Category Archives: Live Stream

San Francisco Playhouse Zoomlets: Deep dives into short works

Like many, I have been reflective on this pandemic anniversary. But I actually lost access to a favorite recurring theatrical event years ago when I moved to New York.  Monday night readings at the San Francisco Playhouse provided an opportunity to mingle with their welcoming creative team, the cream of Bay Area talent, and a passionate audience.  Some nights you got something like Lauren Gunderson’s historical drama Bauer, which went on to have full productions on both coasts.  On other occasions it was more like Remaking Pussycat, a loopy psychodrama by William Bivins that seems to have lived on only in my memory.  But these evenings always left me feeling deeply connected to a magical undertaking.  Plus there was an array of charcuterie and lots of wine.

SF Playhouse has worked hard to capture what was best about those readings with its Zoomlets: deep dives into the equivalent of first rehearsals of either a short play or a scene from a longer work.  Hosted by the company’s enthusiastic Artistic Director Bill English and attended by 300 unseen audience members, these online events are director-driven.  Ten minute cold readings are bookended by open conversation and informative exploration of the creative process.  I sampled three entries that represent the range of the selections by English and Producing Director Susi Damilano for their current library of 20 offerings.  I had to supply my own salumi and Malbec, but I could conjure up the sense memories of sitting in the darkened house at the Kensington Park Hotel.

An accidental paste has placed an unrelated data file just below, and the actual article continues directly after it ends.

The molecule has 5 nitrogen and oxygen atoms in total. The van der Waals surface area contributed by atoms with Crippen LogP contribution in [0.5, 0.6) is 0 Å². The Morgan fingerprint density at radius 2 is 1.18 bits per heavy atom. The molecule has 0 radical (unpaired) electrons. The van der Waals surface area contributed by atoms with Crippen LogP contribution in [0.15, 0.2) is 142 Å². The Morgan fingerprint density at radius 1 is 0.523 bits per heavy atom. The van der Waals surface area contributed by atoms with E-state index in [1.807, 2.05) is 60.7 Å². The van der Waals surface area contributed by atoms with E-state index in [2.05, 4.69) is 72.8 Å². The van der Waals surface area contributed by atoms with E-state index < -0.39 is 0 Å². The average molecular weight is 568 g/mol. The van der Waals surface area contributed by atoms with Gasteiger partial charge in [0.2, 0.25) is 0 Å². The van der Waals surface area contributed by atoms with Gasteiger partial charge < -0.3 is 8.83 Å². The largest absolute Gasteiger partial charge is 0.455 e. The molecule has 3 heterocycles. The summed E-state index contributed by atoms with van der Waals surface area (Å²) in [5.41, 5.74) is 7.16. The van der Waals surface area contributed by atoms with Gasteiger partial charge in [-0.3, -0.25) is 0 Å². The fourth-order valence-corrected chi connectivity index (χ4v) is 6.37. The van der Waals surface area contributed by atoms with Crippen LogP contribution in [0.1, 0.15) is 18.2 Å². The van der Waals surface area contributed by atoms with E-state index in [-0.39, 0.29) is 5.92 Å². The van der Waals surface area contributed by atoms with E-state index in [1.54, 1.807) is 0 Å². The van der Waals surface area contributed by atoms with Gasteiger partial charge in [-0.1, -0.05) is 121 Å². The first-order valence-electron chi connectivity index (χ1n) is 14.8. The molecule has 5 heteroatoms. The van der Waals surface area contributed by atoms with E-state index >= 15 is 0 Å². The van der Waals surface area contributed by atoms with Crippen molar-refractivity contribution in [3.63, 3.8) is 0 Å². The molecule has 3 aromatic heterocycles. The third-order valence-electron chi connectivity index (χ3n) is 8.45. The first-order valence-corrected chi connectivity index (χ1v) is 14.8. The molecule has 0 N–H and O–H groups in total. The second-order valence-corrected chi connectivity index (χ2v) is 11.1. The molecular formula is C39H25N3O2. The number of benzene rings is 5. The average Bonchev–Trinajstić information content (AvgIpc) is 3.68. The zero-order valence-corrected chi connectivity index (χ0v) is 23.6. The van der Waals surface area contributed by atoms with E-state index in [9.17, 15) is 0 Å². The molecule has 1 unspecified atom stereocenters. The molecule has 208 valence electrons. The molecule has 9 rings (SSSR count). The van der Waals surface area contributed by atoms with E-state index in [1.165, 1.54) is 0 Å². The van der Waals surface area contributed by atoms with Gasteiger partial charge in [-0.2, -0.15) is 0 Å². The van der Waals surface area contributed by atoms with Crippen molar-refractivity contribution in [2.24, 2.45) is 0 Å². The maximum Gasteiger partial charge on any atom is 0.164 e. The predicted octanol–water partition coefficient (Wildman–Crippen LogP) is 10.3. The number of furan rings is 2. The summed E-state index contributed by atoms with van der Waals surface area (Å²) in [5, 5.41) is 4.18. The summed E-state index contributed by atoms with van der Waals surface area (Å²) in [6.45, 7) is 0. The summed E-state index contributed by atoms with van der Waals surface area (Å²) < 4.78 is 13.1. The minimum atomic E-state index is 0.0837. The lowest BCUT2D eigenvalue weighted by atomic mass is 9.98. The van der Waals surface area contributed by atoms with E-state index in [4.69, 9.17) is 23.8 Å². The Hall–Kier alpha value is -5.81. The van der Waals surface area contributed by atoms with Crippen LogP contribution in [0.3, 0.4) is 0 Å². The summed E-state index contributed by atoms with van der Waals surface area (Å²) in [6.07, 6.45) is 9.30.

There are 20 Zoomlets currently available to stream in the San Francisco Playhouse Library

Lee Cataluna’s Funeral Attire directed by Shaun Taylor-Corbett is the third in the Playhouse’s series by Indigenous playwrights.  Kalani Queypo and Román Zaragoza play rivaling half brothers who are assigned an unusual bonding ritual in preparation for their father’s memorial service. Darrell Dennis rounds out the cast as the funeral director trying to keep the atmosphere from getting too charged. Cataluna was responding to a prompt to write about a piece of Native attire and included inspiration from an altercation she had at her own mother’s funeral.  All you need to know to appreciate her unique cultural lens is present in the naturalistic dialogue, which you’ll experience a second time when the lead actors switch roles.  The team had previously worked together at Native Voices and the snappy ten minute comedy benefits from their comfort level with each other as well as everyone’s impressive timing.   

Oedipus Rex by Sophocles is two masterclasses stuffed into one rich hour.  The same scene is taken from two versions of the play: a poetic translation by Cornell University based classicist Frederick Ahl and a more modern dramatization by mistress of political theater Timberlake Wertenbaker.  The exuberant Carey Perloff provides critical background into the historical setting and the story you may only know from college lit class or Freudian psychology.  She then gives a textbook-worthy lesson in direction by prodding and guiding the excellent John Thompson and Steven Jones as they explore the characters of Oedipus and Tiresias in a key exchange from the beginning of this classic work.  Thompson shows particular restraint, balancing the King’s frustration with vulnerability.  Jones has the tougher job of creating a backstory for an aged soothsayer who has lived as both man and woman.  This is a must-watch for anyone who has avoided the Greeks out of fear that these pieces are no longer relevant.